Wednesday, 28 April 2010

Early Western Buddhist Scholars

(Cross Posted at The Reformed Buddhist)

Awhile back I found an article written in the Jan. 1940 Life magazine by Quentin Roosevelt about his travels and thoughts about Buddhism in Tibet. I decided to do a bit more digging in Google books to see what other interesting things I could find. It's hard to imagine Western writers of the 19th and early 20th century tackling the subject of Buddhism, but to my amazement, there is no shortage of books and articles about it. In fact, I found a few of these books rather eye opening in subject matter, depth and content of discussions concerning how Buddhism fits into a Western world view. I think you might be surprised that these Victorian and turn of the century writers tackle subjects that are still hotly debated today such as how Buddhism corresponds to psychology, science and other religions.

Here are a few of the works I found and a little bit of information on each one. Some of these you may have heard of, some you may not; and a warning, much of what you may find in these texts is inaccurate, biased and perhaps even a bit offensive to Asians or Buddhists in general.

Buddhism by Annie H Small - Published 1905- I think this preface she wrote gives a good idea of the intention of this book. Odd, how in 1905, people were looking at how Buddhism fits into a Christian world view. This work was recently republished and is better known than other turn of the century literary works.

The journal of philosophy, psychology and scientific methods, Volume 2 By JSTOR Published 1905 - Many of the first studies on Buddhism by Western scholars focused on the Theravada and a little on the Tibetan traditions. This study, published in a scientific journal, is one of the first serious attempts to look at the Zen tradition. While the text is fairly well written, and some of what the author has to say intriguing, there is a good portion of it that is skewed by limitations of knowledge of psychology and science of the day, and general European enlightenment bias found in most turn of the century scientific writing. However, this is definitely still worth the read if you are interested in Zen, and how Westerners first viewed its practices.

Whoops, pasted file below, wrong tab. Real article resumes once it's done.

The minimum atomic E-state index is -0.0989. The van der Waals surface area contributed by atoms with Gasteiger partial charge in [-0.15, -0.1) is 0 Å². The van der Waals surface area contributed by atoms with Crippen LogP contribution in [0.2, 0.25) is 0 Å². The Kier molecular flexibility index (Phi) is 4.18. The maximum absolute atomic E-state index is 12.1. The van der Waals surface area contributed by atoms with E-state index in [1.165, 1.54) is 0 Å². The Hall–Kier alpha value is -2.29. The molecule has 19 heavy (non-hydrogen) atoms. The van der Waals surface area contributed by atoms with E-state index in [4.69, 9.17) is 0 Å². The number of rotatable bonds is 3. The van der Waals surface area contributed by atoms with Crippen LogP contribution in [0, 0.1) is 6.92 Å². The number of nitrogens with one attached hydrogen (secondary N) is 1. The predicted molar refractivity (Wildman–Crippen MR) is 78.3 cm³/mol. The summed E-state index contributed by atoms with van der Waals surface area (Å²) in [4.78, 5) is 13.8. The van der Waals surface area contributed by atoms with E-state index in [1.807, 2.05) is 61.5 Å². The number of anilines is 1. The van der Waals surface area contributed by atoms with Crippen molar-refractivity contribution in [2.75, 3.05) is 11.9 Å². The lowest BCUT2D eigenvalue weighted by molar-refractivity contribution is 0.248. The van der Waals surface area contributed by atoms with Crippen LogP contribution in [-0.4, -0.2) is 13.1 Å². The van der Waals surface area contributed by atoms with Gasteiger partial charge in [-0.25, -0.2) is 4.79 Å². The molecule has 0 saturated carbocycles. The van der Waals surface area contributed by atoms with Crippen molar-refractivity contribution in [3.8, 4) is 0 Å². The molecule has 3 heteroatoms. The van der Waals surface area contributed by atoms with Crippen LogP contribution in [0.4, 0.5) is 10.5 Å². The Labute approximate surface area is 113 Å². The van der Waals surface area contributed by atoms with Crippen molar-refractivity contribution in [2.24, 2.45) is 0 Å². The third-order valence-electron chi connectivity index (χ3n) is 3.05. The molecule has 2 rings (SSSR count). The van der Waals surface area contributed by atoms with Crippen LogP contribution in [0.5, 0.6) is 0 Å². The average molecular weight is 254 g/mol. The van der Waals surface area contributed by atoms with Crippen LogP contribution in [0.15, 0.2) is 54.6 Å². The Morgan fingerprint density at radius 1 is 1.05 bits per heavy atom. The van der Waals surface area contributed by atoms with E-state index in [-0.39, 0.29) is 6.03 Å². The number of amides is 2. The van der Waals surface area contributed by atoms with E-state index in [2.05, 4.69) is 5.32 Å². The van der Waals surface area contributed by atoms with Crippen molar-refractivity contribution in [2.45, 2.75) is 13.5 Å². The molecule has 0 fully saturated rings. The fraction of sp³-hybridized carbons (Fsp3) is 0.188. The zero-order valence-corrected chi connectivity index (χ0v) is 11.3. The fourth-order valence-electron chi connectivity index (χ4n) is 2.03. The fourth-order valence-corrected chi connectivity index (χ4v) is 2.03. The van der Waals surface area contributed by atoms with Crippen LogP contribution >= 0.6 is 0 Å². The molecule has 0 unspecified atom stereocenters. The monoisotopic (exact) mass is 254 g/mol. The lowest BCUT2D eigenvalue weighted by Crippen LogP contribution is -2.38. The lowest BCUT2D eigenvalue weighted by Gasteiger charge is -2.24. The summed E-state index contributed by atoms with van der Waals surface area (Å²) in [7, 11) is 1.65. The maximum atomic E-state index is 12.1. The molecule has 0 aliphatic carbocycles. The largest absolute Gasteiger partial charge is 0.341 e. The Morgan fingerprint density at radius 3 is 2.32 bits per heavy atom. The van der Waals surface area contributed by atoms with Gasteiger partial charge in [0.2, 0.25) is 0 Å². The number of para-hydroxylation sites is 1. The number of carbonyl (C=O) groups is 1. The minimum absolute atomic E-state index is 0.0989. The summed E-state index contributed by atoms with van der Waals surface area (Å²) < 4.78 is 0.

The Mahávansi, the Rájá-ratnácari, and the Rájá-vali: forming the sacred and histroical books of Ceylon By Edward Upham, Published 1833 - A Victorian age book looking at more of the Theravadan tradition of Buddhism as found in what today is called Sri Lanka. It was not 30 years before this book was published that the British finished it conquest of the Indian sub-continent, and many British scholars of the time, as demonstrated by this book, spent a plethora of time studying all the aspects of the culture, religion and traditions of the day.

The Light of Asia, The Great Renunciation by Edwin Arnold. Published 1879 - This is a better known piece, but none the less, an interesting read. Arnold tackles the subject in both as almost a scientific approach and as some first person abstract conclusions.

Esoteric Buddhism By Alfred Percy Sinnett Published 1888 - One last piece that is a bit odd, but interesting none the less.

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1 comment:

  1. In case you didn't know, A P Sinnett was a major figure in The Theosophical Society. And if you don't know about The Theosophical Society and its relationship to early Western views of Buddhism you need to do some Googling. The Theosophical Society's impact on Western ideas about Eastern religions was both incalculable and sadly misleading.